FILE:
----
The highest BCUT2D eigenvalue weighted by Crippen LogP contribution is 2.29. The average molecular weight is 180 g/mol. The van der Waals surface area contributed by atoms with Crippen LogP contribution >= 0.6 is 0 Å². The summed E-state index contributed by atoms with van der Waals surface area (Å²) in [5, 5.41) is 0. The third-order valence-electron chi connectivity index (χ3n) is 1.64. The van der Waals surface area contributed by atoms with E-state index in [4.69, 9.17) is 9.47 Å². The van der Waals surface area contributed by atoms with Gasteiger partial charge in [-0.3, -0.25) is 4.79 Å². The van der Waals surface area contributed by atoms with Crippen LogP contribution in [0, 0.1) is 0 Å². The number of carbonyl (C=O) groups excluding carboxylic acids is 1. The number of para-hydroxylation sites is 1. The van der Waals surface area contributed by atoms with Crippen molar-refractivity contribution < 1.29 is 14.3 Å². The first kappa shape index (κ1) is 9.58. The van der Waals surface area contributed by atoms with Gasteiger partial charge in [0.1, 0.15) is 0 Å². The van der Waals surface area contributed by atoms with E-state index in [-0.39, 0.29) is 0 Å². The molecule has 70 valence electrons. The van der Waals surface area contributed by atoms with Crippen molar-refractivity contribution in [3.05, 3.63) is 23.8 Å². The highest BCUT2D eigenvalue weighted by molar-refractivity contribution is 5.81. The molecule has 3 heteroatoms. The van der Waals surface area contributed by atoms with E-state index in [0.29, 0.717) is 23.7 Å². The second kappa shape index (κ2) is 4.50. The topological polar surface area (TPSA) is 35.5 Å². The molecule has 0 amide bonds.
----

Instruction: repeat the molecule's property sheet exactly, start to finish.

The highest BCUT2D eigenvalue weighted by Crippen LogP contribution is 2.29. The average molecular weight is 180 g/mol. The van der Waals surface area contributed by atoms with Crippen LogP contribution >= 0.6 is 0 Å². The summed E-state index contributed by atoms with van der Waals surface area (Å²) in [5, 5.41) is 0. The third-order valence-electron chi connectivity index (χ3n) is 1.64. The van der Waals surface area contributed by atoms with E-state index in [4.69, 9.17) is 9.47 Å². The van der Waals surface area contributed by atoms with Gasteiger partial charge in [-0.3, -0.25) is 4.79 Å². The van der Waals surface area contributed by atoms with Crippen LogP contribution in [0, 0.1) is 0 Å². The number of carbonyl (C=O) groups excluding carboxylic acids is 1. The number of para-hydroxylation sites is 1. The van der Waals surface area contributed by atoms with Crippen molar-refractivity contribution < 1.29 is 14.3 Å². The first kappa shape index (κ1) is 9.58. The van der Waals surface area contributed by atoms with Gasteiger partial charge in [0.1, 0.15) is 0 Å². The van der Waals surface area contributed by atoms with E-state index in [-0.39, 0.29) is 0 Å². The molecule has 70 valence electrons. The van der Waals surface area contributed by atoms with Crippen molar-refractivity contribution in [3.05, 3.63) is 23.8 Å². The highest BCUT2D eigenvalue weighted by molar-refractivity contribution is 5.81. The molecule has 3 heteroatoms. The van der Waals surface area contributed by atoms with E-state index in [0.29, 0.717) is 23.7 Å². The second kappa shape index (κ2) is 4.50. The topological polar surface area (TPSA) is 35.5 Å². The molecule has 0 amide bonds.